Oil board took too long to disclose N.L. spill: NDP
Provincial NDP Leader Lorraine Michael is questioning why people weren't told earlier about a spill of 26,000 litres of synthetic drilling mud from the Henry Goodrich drill rig east of St. John's on Monday.
She said it's unacceptable that the public found out Thursday, three days after it happened.
The Canada-Newfoundland and Labrador Offshore Petroleum Board said it needed time to verify the information before disclosing it publicly.
Information about the incident was posted on the offshore petroleum board's website Thursday.
The Henry Goodrich rig was drilling an exploration well for Suncor when the incident happened.
C-NLOPB spokesperson Sean Kelly described it as a significant spill.
"It certainly does have an impact on the environment that we consider serious. We need to continue with the investigation to find out what those impacts are," said Kelly Thursday.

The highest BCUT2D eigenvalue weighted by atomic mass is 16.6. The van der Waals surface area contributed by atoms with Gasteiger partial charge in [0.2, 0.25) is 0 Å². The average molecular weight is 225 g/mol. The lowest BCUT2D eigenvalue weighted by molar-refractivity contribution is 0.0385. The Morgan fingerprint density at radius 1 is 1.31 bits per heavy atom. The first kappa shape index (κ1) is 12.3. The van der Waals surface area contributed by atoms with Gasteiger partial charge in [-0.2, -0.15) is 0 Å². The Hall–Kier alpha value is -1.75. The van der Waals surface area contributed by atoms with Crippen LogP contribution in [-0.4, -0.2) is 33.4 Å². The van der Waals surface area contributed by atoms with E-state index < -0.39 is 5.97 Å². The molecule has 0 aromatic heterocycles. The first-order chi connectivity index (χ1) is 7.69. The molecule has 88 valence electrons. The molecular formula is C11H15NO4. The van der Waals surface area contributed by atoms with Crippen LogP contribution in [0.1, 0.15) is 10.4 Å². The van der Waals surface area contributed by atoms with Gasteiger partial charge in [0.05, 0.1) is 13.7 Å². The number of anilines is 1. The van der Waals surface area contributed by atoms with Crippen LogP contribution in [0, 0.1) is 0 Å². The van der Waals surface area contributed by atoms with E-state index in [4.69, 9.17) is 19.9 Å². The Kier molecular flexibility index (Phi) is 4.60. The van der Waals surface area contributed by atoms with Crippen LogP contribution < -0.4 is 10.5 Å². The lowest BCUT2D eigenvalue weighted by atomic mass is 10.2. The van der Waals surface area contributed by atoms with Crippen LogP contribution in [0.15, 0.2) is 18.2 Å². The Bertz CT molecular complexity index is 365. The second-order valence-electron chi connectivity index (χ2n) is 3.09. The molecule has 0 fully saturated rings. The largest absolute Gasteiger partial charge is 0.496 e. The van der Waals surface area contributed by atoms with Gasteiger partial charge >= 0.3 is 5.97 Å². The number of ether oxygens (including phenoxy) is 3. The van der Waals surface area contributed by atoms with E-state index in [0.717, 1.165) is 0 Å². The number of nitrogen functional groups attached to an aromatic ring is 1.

Drilling mud is used in the industry to prevent oil or gas from escaping during drilling operations.
Studies have found that a common drilling mud additive, used as a thinner, can harm fish eggs and fry. Other mud additives have reported effects on marine organisms, including reduced fertility and higher mortality.
Kelly said Thursday that depending on the outcome of the investigation, there might be charges.
He said it appears the drilling mud was released from a valve on the rig that was left open.
According to the C-NLOPB Monday's incident is the largest spill of drilling mud since 2007.
The board said there was a 74,000-litre spill of drilling mud in the Orphan Basin area during January 2007.